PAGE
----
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Stroke: schoolchildren to join the emergency team

Health education researchers at Eastern Michigan University in the US report in Health Promotion Practice that they have developed a program that teaches schoolchildren how to recognise stroke symptoms in family members so that they can dial up emergency medical attention.

15 Feb 2010
Health education researchers at Eastern Michigan University in the US report in Health Promotion Practice that they have developed a program that teaches schoolchildren how to recognise stroke symptoms in family members so that they can dial up emergency medical attention.

A three-year study, resulting in the ‘Kids Identifying and Defeating Stroke' (KIDS) project, was conducted in middle schools in Corpus Christi, Texas. 

The project divided 515 sixth-grade students into two groups, with those in the intervention group given four classes about stroke awareness each year during the sixth, seventh and eighth grades. The students were also given homework assignments that involved teaching their parents or other adult partners about the signs and symptoms of stroke and the need to call the emergency phone number for medical attention.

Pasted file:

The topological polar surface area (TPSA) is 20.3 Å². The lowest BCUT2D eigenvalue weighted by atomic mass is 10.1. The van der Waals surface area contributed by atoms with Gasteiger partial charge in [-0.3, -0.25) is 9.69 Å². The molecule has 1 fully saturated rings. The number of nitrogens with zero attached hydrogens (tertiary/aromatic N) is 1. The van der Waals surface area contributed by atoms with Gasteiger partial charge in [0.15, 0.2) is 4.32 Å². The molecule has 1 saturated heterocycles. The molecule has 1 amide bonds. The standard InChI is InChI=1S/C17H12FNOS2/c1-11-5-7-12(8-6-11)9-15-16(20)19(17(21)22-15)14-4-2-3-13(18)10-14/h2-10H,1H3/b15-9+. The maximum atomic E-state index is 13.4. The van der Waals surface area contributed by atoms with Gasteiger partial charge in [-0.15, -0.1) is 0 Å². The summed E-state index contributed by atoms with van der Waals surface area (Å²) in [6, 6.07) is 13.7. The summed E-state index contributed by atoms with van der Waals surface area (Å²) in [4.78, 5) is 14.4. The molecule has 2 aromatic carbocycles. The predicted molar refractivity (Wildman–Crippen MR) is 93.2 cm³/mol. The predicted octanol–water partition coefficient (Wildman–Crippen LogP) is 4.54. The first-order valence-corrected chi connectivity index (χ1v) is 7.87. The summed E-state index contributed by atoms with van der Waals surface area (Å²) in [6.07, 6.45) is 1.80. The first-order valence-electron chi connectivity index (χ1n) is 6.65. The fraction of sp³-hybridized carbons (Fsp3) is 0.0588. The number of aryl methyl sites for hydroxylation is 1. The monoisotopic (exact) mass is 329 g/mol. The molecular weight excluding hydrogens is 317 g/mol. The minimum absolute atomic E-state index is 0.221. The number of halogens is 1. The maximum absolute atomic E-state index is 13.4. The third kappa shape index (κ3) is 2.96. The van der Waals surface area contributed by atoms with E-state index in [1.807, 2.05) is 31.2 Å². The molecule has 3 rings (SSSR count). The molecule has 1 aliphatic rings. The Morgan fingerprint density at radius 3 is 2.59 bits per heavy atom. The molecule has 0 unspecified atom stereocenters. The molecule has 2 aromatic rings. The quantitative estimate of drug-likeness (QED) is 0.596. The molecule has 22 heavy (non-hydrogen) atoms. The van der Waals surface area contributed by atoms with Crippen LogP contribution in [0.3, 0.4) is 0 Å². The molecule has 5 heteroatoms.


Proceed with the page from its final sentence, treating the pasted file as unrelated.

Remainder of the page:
The students took a pre-test before the intervention classes and preliminary results showed that, after the second year, those in the intervention group improved their stroke knowledge and their intent to call emergency on witnessing a stroke.


 


Published: 15 Feb 2010